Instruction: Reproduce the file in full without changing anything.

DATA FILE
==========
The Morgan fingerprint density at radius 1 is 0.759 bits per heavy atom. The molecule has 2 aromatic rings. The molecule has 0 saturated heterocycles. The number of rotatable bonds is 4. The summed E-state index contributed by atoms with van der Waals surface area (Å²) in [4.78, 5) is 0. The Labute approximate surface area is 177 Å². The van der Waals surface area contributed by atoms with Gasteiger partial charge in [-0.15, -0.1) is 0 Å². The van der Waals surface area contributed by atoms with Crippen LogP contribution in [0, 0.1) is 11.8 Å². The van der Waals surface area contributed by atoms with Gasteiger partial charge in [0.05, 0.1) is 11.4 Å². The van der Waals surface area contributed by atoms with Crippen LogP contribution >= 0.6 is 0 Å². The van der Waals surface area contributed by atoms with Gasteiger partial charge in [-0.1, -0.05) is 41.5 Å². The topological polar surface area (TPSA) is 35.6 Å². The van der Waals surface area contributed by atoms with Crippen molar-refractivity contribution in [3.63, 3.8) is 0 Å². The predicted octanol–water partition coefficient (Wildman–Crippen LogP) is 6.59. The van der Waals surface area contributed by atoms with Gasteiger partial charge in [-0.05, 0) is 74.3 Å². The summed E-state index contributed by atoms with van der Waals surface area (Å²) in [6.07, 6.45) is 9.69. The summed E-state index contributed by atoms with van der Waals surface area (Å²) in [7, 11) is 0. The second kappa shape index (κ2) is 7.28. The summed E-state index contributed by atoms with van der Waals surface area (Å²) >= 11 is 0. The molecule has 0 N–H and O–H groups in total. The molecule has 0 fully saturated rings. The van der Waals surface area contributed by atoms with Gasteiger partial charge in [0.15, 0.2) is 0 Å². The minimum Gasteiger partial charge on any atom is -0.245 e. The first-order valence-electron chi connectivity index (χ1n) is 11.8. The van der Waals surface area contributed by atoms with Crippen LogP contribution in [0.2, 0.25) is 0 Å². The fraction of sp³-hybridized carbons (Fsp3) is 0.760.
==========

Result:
The Morgan fingerprint density at radius 1 is 0.759 bits per heavy atom. The molecule has 2 aromatic rings. The molecule has 0 saturated heterocycles. The number of rotatable bonds is 4. The summed E-state index contributed by atoms with van der Waals surface area (Å²) in [4.78, 5) is 0. The Labute approximate surface area is 177 Å². The van der Waals surface area contributed by atoms with Gasteiger partial charge in [-0.15, -0.1) is 0 Å². The van der Waals surface area contributed by atoms with Crippen LogP contribution in [0, 0.1) is 11.8 Å². The van der Waals surface area contributed by atoms with Gasteiger partial charge in [0.05, 0.1) is 11.4 Å². The van der Waals surface area contributed by atoms with Crippen LogP contribution >= 0.6 is 0 Å². The van der Waals surface area contributed by atoms with Gasteiger partial charge in [-0.1, -0.05) is 41.5 Å². The topological polar surface area (TPSA) is 35.6 Å². The van der Waals surface area contributed by atoms with Crippen molar-refractivity contribution in [3.63, 3.8) is 0 Å². The predicted octanol–water partition coefficient (Wildman–Crippen LogP) is 6.59. The van der Waals surface area contributed by atoms with Gasteiger partial charge in [-0.05, 0) is 74.3 Å². The summed E-state index contributed by atoms with van der Waals surface area (Å²) in [6.07, 6.45) is 9.69. The summed E-state index contributed by atoms with van der Waals surface area (Å²) in [7, 11) is 0. The second kappa shape index (κ2) is 7.28. The summed E-state index contributed by atoms with van der Waals surface area (Å²) >= 11 is 0. The molecule has 0 N–H and O–H groups in total. The molecule has 0 fully saturated rings. The van der Waals surface area contributed by atoms with Gasteiger partial charge in [0.15, 0.2) is 0 Å². The minimum Gasteiger partial charge on any atom is -0.245 e. The first-order valence-electron chi connectivity index (χ1n) is 11.8. The van der Waals surface area contributed by atoms with Crippen LogP contribution in [0.2, 0.25) is 0 Å². The fraction of sp³-hybridized carbons (Fsp3) is 0.760.